17. Miner Willy

    Tennis

    Oh dear, sad to see Federer crushed like that. As brilliantly as Hurkacz played, that was horrible from Fed.
  18. Miner Willy

    Tennis

    He's a really exciting player - I could watch his backhand all day. Clearly Djokovic is a massive favourite, but Shapovalov has the kind of game to beat anyone - you don't take Rafa to the wire on a clay court without the ability to hit huge shots with relentless consistency. An interesting semi!
  19. Miner Willy

    Tennis

    Heh, I fancied Fucsovic to give Djokovic a real match today. He's getting munched so far.
  20. 39. Just Ignore Him by Alan Davies. Really impressive book about Davies' life and abuse at the hands of his father. 40. The Fellowship of the Ring, 41. The Two Towers, 42. The Return of the King by JRR Tolkien. I read Tolkien pretty much on a continual loop through my teens, but haven't since, and decided to revisit. Have to say, I still absolutely loved them, though perhaps in different ways. This time I really enjoyed the opening section in the Shire especially, as it strongly brought home feelings of growing up in rural England in simpler, happier times. I also still loved all the dialogue, most of which I remembered word for word. I listened on Audible, and had feared the narrator might be dated, but actually thought he was perfect. 43. American Dirt by Jeanine Cummins. I'd seen this highly recommended, but after a powerful opening I wasn't particularly impressed by it. I felt the key topics (drugs cartels and the horrific experiences of migrants from South America) are much better explored in works of non-fiction such as Chasing the Scream and Tell Me How it Ends. Previously:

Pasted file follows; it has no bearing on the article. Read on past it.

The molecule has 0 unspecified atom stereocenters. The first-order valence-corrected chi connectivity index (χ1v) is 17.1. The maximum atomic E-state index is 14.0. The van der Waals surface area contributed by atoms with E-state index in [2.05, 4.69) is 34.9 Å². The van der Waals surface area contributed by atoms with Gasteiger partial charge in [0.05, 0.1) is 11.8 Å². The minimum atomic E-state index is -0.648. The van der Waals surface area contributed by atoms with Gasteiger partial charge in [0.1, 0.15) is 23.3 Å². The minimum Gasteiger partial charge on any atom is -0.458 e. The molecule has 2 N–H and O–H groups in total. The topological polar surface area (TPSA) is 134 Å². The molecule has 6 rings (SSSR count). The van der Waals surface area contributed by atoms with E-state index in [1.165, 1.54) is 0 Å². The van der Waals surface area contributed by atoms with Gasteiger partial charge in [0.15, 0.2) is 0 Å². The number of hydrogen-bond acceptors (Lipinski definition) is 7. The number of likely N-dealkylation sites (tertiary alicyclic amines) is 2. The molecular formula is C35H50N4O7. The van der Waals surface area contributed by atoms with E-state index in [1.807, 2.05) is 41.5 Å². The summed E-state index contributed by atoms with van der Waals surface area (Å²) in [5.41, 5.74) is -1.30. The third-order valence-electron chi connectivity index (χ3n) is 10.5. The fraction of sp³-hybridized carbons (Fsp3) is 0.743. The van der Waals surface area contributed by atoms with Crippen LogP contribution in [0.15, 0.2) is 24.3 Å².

21. Miner Willy

    Tennis

    No, I don't think that's brutal so much as an unrealistic level of expectation for such a young player in an incredibly tough era. And of course people were famously saying similar of Federer until he won one at 21. He might have slams in him, or he might be another Dimitrov, but I think it's way too early to say which with anything other than a wild guess.
  22. Miner Willy

    Tennis

    Shapovalov is only 22! Plenty of time to develop the mental side and win tournaments.